Saudi Women in the Mohammed bin Salman Era: Examining the Paradigm Shift

Author First name, Last name, Institution

Magdalena Karolak, Zayed UniversityFollow

Document Type

Book Chapter

Source of Publication

The Palgrave Handbook of Gender, Media and Communication in the Middle East and North Africa

Publication Date



The aim of this chapter is to assess the dynamics of gender representation in Saudi Arabia in the aftermath of the sweeping reforms carried out under the watch of Mohammed bin Salman, the de facto ruler of Saudi Arabia. His rule marks a sharp turn in the modern history of the kingdom with a reversal from conservative readings and application of conservative social norms to an era of transformation and economic reforms that require female full participation. Consequently, women’s contributions are now expected and praised, unlike in the past when gender segregation prevented women from achieving their full potential and their empowerment was considered unnecessary in a rentier economic climate. To boost the female presence in the public sphere, women were appointed to governmental posts and allowed to participate in the limited political processes taking place in the kingdom. The aim of this chapter is to assess how the Saudi media communicate these new messages about women’s changing roles in society. Through a discourse analysis of selected Saudi newspapers, the author uncovers the frames that promote female participation in society. Ultimately, through the analysis of such constructs in the media, the chapter assesses the extent to which they mark a new dawn for Saudi women.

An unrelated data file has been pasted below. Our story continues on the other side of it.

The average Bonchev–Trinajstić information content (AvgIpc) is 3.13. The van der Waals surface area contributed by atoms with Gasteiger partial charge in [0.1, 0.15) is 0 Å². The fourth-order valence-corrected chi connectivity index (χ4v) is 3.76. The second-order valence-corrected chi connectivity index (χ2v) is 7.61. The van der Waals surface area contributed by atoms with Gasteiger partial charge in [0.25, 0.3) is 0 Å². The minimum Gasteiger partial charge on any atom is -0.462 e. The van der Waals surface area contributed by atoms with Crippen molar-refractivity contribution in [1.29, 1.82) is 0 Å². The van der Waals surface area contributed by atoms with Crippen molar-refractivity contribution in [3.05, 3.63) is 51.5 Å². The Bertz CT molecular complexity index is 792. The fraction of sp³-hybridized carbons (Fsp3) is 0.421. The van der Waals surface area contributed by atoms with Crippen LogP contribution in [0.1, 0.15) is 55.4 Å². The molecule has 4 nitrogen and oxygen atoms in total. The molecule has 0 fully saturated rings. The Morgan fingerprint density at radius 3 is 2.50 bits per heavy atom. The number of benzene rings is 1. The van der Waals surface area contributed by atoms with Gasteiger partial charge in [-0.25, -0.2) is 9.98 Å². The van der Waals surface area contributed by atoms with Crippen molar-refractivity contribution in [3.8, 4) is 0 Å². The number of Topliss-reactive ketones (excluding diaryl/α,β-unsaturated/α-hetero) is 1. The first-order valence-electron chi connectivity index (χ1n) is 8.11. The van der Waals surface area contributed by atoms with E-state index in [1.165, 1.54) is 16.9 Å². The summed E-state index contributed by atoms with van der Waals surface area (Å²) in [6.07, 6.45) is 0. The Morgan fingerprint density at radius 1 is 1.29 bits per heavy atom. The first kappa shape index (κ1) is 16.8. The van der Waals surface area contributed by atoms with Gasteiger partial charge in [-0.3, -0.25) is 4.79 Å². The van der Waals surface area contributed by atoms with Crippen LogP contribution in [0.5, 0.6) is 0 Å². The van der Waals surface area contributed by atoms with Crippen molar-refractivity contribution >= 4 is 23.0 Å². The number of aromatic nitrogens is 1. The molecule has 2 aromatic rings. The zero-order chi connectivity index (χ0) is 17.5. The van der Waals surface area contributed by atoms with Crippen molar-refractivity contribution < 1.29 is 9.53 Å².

978-3-031-11979-8, 978-3-031-11980-4


Springer International Publishing

First Page


Last Page



Communication | Social and Behavioral Sciences


Saudi Arabia, gender representation, sweeping reforms, Mohammed bin Salman, women's empowerment, female participation

Indexed in Scopus


Open Access